Write a poem

This activity, created in collaboration with the Poetry Society, encourages children and young people to imagine the future of their space through the process of poetry. Learners will read a poem by Dom Conlon and respond to it with their own ideas and feelings of what they’d like their site to include for future generations. 

This activity will help learners to create a vision for their Nature Park through writing a poem, and imagine the impact of changes on people and nature in the future. 

If learners haven’t had an opportunity to do so already, give them a short time to explore their site in preparation – try out the Hidden Nature Challenge or Biodiversity bar charts activity.  

~ 1 hour
KS2-4

Preparation

What you need
  • “New Gold” by Dom Conlon 
  • Plain or lined sheets of paper 
  • Pencils and pens 
Location
  • Indoors
Curriculum links
  • English
  • Citizenship
Useful guidance

Once you have explored the Start planning for nature activities, take a look at our interventions guidance to find out how to turn "grey to green" on your site. 

Step by step

  1. Give learners a copy of “New Gold” by Dom Conlon, one between pairs. Read through the poem together, and then discuss with your class – how does it make you feel? What does it make you think of? If we were sending a message about our learning site in the future, what would we want to tell people?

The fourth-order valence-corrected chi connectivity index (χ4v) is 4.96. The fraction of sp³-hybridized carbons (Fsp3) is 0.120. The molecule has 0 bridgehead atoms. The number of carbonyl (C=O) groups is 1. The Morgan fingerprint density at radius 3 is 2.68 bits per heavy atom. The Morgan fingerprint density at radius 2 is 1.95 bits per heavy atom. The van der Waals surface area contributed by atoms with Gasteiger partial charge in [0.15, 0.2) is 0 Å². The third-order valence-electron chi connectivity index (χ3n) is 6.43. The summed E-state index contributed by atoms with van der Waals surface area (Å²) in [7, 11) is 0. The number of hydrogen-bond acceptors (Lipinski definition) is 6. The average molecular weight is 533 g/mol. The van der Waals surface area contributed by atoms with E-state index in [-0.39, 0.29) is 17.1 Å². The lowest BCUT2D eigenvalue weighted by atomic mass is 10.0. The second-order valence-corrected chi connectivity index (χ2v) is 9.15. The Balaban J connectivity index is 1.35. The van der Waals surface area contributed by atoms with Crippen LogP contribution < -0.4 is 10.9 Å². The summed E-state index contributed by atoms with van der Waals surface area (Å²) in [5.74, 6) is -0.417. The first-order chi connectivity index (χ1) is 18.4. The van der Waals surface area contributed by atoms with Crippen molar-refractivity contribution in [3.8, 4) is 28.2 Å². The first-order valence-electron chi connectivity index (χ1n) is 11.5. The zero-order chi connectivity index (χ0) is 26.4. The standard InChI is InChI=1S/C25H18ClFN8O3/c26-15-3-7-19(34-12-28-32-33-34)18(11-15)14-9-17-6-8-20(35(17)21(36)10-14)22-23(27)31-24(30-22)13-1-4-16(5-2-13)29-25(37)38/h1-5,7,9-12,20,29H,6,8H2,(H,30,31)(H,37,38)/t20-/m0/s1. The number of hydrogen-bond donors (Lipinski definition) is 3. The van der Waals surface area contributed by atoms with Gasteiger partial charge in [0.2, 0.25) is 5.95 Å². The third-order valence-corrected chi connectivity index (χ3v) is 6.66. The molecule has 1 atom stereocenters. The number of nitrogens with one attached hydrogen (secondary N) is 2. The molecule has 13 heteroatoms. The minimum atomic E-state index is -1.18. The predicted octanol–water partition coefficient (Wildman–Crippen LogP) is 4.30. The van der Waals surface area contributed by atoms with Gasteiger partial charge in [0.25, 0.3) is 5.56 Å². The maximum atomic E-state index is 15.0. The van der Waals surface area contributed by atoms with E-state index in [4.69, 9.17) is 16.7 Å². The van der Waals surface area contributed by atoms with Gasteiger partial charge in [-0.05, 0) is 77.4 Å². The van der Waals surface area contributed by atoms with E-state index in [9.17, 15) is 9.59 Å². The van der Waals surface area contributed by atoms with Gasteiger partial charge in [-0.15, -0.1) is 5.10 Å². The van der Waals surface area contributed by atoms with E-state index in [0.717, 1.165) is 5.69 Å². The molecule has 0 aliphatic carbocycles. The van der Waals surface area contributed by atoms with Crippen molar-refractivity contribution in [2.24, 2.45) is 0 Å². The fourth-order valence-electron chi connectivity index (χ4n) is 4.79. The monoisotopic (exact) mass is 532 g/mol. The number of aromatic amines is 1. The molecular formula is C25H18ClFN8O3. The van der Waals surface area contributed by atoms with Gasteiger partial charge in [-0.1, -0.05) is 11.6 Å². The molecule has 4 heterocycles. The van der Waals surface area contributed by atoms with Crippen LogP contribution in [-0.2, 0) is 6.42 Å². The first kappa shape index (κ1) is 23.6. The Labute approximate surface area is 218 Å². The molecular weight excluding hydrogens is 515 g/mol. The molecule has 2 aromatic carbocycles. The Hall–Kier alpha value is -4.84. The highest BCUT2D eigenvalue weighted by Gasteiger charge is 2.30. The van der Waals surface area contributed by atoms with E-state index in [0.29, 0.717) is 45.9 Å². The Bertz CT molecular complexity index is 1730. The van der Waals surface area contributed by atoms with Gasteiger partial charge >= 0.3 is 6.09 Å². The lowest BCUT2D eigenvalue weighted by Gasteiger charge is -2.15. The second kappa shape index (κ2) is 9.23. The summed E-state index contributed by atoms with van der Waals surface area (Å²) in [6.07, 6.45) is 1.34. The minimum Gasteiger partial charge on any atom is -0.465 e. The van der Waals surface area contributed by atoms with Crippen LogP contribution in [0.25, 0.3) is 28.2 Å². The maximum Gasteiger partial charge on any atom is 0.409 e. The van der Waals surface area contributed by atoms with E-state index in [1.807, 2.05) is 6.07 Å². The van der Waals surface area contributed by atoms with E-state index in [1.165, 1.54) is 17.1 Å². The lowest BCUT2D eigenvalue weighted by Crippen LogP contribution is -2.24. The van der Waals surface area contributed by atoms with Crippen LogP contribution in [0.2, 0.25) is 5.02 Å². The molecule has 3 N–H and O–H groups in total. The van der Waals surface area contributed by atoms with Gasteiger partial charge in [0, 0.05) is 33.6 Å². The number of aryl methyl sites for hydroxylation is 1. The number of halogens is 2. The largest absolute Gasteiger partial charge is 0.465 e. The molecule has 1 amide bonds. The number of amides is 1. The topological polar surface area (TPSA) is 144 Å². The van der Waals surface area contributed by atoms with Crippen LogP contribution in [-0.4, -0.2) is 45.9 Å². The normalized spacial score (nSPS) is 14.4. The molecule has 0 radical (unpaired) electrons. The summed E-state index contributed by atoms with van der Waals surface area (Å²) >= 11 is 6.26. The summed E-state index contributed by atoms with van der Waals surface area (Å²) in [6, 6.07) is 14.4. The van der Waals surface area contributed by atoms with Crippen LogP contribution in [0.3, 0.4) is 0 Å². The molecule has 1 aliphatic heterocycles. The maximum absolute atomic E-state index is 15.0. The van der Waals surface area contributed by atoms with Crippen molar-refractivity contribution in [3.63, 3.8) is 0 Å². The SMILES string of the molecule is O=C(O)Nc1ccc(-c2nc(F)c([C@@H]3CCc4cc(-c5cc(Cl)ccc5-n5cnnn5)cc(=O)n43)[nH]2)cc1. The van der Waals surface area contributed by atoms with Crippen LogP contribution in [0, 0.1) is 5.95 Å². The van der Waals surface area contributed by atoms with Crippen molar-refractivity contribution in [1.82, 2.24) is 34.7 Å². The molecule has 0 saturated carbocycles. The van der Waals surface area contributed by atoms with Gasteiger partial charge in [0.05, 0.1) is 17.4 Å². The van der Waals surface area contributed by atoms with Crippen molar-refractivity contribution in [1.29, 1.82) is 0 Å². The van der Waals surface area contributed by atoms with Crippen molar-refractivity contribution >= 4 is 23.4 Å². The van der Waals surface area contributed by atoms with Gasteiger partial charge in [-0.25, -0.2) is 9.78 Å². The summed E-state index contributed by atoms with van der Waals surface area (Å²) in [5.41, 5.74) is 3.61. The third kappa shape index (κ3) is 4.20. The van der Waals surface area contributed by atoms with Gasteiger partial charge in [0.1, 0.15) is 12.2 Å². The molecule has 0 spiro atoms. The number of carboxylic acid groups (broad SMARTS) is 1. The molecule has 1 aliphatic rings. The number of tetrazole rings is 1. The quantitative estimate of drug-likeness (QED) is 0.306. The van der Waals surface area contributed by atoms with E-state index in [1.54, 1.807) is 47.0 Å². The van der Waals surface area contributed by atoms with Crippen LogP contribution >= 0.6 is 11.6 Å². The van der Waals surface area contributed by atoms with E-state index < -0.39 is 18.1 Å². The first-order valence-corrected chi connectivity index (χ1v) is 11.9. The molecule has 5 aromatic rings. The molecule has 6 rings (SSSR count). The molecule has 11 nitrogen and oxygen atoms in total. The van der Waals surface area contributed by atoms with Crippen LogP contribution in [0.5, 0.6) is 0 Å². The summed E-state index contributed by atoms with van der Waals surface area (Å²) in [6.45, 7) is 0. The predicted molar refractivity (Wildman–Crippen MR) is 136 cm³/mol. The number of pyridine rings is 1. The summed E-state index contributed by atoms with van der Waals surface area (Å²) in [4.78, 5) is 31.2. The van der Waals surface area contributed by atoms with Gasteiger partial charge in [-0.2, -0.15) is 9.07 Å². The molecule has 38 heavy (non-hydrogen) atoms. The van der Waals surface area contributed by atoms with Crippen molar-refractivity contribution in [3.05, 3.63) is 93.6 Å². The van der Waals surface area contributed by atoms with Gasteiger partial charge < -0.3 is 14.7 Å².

2. From the information you’ve collected so far about your site, and the opportunities for change, you can start to write down ideas for your vision. Ask learners to spend five minutes making an idea cloud or mind map in pairs, of words, feelings and thoughts about how they’d like their site to be in the future. Think about the five senses, and what sights, sounds and smells could be added too. 
  3. Learners can follow the pattern of “Our message is not written in ____  It is written in ____” to help with their poems. You may want to ask learners to work in pairs or individually, or you could write the poem as a whole class.  
  4. Try to include six ideas of what your new space isn’t (“Our message is not written in...”) and what it is (“It is written in...”) and describe them to create a vision of what it might be like. Give 15-20 minutes for young people to work on their poems. 
  5. When you are ready to write your ending, ask the question, “What is your biggest hope for the change you want to make?” In New Gold, the hope is for life to carry on. Think about how your changed space will affect everyone - from all ages of humans to all kinds of wildlife. Keep your ending very simple and straightforward. This will help it stand out. 
  6. After adding their endings, does anyone want to share their poem with the rest of the group? Can you invite different pairs to share a line or two at a time? If you worked on the poem together, are there any changes to be made? How could you improve your poem so that it communicates your hope for the future?  

Reflection

How does reading the poem make you feel? Does it fill you with hope or excitement for the future? What does it make you want to do next? 

Produced by The Poetry Society